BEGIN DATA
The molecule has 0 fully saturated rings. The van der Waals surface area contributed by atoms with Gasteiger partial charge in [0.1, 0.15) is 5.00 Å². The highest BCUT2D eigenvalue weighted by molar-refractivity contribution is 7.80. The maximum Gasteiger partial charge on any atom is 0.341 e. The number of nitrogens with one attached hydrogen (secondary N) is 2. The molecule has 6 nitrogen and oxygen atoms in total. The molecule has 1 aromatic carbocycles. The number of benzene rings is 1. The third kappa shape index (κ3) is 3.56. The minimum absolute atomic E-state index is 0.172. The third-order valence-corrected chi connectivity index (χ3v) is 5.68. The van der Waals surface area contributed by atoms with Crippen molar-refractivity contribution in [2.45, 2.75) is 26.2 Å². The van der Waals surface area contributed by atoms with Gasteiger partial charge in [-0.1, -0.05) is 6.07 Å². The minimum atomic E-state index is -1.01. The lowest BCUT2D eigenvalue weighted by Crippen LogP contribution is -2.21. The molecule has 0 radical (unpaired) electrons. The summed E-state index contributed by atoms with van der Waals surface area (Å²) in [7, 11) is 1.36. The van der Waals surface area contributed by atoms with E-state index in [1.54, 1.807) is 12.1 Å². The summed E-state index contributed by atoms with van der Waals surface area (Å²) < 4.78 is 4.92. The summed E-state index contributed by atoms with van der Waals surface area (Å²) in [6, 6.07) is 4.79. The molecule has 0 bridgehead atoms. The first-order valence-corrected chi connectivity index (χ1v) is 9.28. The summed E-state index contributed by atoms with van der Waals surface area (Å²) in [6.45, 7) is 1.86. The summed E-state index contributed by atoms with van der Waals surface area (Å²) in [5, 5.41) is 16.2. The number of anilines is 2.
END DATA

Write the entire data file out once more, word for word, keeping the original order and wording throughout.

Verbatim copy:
The molecule has 0 fully saturated rings. The van der Waals surface area contributed by atoms with Gasteiger partial charge in [0.1, 0.15) is 5.00 Å². The highest BCUT2D eigenvalue weighted by molar-refractivity contribution is 7.80. The maximum Gasteiger partial charge on any atom is 0.341 e. The number of nitrogens with one attached hydrogen (secondary N) is 2. The molecule has 6 nitrogen and oxygen atoms in total. The molecule has 1 aromatic carbocycles. The number of benzene rings is 1. The third kappa shape index (κ3) is 3.56. The minimum absolute atomic E-state index is 0.172. The third-order valence-corrected chi connectivity index (χ3v) is 5.68. The van der Waals surface area contributed by atoms with Crippen molar-refractivity contribution in [2.45, 2.75) is 26.2 Å². The van der Waals surface area contributed by atoms with Gasteiger partial charge in [-0.1, -0.05) is 6.07 Å². The minimum atomic E-state index is -1.01. The lowest BCUT2D eigenvalue weighted by Crippen LogP contribution is -2.21. The molecule has 0 radical (unpaired) electrons. The summed E-state index contributed by atoms with van der Waals surface area (Å²) in [7, 11) is 1.36. The van der Waals surface area contributed by atoms with E-state index in [1.54, 1.807) is 12.1 Å². The summed E-state index contributed by atoms with van der Waals surface area (Å²) < 4.78 is 4.92. The summed E-state index contributed by atoms with van der Waals surface area (Å²) in [6, 6.07) is 4.79. The molecule has 0 bridgehead atoms. The first-order valence-corrected chi connectivity index (χ1v) is 9.28. The summed E-state index contributed by atoms with van der Waals surface area (Å²) in [6.45, 7) is 1.86. The summed E-state index contributed by atoms with van der Waals surface area (Å²) in [5, 5.41) is 16.2. The number of anilines is 2.